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Queen's Brian May has ripped into the BRIT Awards for getting rid of male and female categories.
The legendary show revealed earlier this week that they would be bringing in gender-neutral awards for next year's event.
Organisers believe it's better to 'celebrate the achievements of artists irrespective of their gender' instead of splitting them into male and female groups.
While the move was celebrated by some, it was absolutely slammed by others and Queen's iconic guitarist was in the latter camp.
In an interview with the Mirror, he was concerned about the decision and reckons it's another example of trying to appease certain individuals.
"You know life doesn't have to be like that. We can be separate and different," he said. "I find it frightening that you have to be so calculating about everything."
May said if the same perspective was applied to them when they were forming Queen, the band probably would have looked differently.
"We would be forced to have people of different colours and different sexes and we would have to have a trans [person]," he said.
The musician added: "For instance, Freddie came from Zanzibar, he wasn't British, he wasn't white as such - nobody cares, nobody ever, ever discussed it.
"He was a musician, he was our friend, he was our brother. We didn't have to stop and think: 'Ooh, now, should we work with him? Is he the right colour? Is he the right sexual proclivity?'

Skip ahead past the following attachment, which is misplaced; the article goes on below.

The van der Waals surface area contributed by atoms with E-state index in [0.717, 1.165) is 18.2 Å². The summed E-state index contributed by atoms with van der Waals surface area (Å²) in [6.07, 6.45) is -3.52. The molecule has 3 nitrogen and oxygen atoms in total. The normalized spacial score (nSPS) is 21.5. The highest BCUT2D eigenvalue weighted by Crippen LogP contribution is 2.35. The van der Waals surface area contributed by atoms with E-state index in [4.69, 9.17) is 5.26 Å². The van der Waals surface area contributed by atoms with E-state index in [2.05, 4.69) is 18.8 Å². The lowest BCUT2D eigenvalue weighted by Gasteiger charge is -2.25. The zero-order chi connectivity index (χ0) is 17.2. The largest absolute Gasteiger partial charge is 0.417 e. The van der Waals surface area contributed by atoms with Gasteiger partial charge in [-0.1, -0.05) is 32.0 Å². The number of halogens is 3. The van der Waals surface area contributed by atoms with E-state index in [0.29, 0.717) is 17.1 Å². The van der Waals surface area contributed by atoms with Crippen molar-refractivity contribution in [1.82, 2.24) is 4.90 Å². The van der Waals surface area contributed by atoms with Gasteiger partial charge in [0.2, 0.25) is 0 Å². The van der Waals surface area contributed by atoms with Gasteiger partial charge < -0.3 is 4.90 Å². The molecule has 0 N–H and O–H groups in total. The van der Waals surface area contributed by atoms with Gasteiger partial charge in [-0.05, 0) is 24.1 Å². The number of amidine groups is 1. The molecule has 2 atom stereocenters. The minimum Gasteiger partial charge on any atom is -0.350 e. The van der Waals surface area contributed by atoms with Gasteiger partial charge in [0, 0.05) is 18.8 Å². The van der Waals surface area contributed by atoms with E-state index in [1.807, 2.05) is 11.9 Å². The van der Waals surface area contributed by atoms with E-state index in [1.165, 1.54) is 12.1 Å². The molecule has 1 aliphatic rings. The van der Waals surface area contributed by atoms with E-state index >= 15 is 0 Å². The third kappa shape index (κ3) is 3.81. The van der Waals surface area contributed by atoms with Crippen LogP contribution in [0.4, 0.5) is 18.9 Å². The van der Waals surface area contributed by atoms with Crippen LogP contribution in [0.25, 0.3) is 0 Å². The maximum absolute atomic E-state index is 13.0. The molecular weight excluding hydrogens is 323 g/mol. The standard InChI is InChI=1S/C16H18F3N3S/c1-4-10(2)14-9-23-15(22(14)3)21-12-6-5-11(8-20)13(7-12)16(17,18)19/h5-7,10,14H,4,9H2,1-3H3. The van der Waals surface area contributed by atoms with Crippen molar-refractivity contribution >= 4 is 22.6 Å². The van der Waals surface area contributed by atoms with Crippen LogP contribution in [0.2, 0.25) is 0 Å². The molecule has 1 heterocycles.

"None of that happened."
The BRITs ditching the male and female categories will allow them to crown an Artist of the Year and International Artist of the Year, which will be 'celebrating artists solely for their music and work, rather than how they choose to identify or as others may see them'.
Geoff Taylor, Chief Executive, BPI and BRIT Awards said the annual event is designed to be a celebration 'of British music' and therefore the awards should reflect British culture.
He's hoping the changes will mean 'more new fans, more engagement and a bigger global platform than ever for our amazing artists'.
The announcement comes after numerous celebrities have come out as non-binary and used they/them pronouns - including singer Sam Smith, who is a former BRIT award nominee.
Alongside the new gender-neutral categories, organisers have included four new genre awards: Alternative/Rock Act, Hip-Hop/Grime/Rap Act, Dance Act and Pop/R'n'B Act.
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